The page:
And also, I was a lot younger. That's like '76, and my whole approach to playing was different. I played with a pick in those days, not with my fingers as much, and it was more aggressive and a little more pyrotechnical. It's just where I was at, at the time. That record was also recorded in a studio in Germany which had a very particular sound, and the guitar was probably recorded through a Fender amplifier that was in the studio at the time. I didn't carry my own amps. I still don't, but I think my sound has changed over the years.

While We're Young (ECM, 1993) was a recording I made with a sort of Fender-style guitar I was playing a lot at the time, and I also had a solid-body Ibanez guitar, which was more like a Les Paul. So I had those two instruments on that record. Oh, I also had one of these Chet Atkins solid-body steel-string guitars, which appears on one or two tunes.

So I had a different variety of guitars, and a little stereo setup that I would bring to the studios with me, and try to take with me on the road if I could. Usually I couldn't because it was too much stuff to shlep around.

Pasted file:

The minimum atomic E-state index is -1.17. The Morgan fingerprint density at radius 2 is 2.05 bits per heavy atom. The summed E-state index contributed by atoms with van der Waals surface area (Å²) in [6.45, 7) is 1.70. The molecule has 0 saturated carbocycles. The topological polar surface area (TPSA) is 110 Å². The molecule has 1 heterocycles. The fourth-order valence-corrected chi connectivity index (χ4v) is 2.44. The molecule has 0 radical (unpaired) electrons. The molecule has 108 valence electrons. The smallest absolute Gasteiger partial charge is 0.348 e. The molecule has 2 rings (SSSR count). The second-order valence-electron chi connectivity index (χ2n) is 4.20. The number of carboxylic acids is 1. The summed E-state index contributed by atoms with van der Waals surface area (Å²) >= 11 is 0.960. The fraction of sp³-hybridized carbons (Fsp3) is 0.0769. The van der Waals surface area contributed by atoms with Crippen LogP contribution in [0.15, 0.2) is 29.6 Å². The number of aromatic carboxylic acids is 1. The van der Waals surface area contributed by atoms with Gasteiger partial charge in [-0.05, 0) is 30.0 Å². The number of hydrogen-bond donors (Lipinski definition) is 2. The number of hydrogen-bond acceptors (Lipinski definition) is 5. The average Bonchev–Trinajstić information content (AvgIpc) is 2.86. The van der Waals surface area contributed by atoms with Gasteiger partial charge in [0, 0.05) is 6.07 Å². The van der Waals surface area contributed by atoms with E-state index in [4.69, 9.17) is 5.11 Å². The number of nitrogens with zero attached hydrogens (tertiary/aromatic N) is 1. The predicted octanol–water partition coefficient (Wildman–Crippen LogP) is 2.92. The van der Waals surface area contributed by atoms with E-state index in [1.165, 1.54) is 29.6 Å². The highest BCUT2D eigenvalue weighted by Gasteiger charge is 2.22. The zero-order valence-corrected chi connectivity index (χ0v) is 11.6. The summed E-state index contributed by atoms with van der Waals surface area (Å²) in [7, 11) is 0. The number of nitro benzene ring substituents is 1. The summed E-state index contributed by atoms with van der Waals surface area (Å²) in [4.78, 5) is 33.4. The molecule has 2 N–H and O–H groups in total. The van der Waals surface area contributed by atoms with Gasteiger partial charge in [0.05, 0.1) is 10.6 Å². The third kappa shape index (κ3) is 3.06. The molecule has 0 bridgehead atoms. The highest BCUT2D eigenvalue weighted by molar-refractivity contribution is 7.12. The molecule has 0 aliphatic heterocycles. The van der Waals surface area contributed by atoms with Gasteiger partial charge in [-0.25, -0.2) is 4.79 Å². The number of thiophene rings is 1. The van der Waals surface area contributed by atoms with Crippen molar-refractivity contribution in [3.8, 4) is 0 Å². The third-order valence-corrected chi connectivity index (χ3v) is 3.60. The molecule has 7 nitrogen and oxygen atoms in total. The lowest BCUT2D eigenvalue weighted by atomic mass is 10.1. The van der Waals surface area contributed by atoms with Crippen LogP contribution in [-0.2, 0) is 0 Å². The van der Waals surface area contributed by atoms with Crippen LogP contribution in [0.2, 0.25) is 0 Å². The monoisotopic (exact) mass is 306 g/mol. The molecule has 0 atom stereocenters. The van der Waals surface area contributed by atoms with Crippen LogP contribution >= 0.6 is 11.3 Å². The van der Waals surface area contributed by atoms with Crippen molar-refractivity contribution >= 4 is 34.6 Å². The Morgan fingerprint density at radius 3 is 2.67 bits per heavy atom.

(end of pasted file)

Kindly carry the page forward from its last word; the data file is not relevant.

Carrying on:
So a lot of time the equipment changes, the guitar changes, the studio changes. And you change. So everything's kind of changing. And I've always been interested in different sounds. The new record has four or five different instruments on it. On Class Trip, I used basically one guitar, and it was the same on Cat 'n' Mouse, except on that one, I used an acoustic on one tune. But those CDs were basically recorded with one guitar, which was a Brian Moore Custom guitar—kind of their version of a Les Paul.

But for the most current record, I had an archtop guitar which was made in California by a guy named Jim Mapson. I used that for the tune "Number 9. I used a Roger Sadowsky archtop for "Tres and "Vingt Six, and maybe one other—I can't remember which one. I used an old Les Paul that I had in the house for a tune called "Bred. I don't know what you'd call that tune. It's what we'd call an eighth-note tune; it has an even eighth-note feel as opposed to a jazz feel or a waltz. It's more even. And on most of the other tracks, I used this Brian Moore guitar. Four or five of them. And the final cut with the acoustic guitar used a Taylor acoustic that I've been playing for the last few years. I just brought it to the studio because if I'm recording in New York now, I try to bring a few instruments. I won't necessarily use them, but I want to have the option.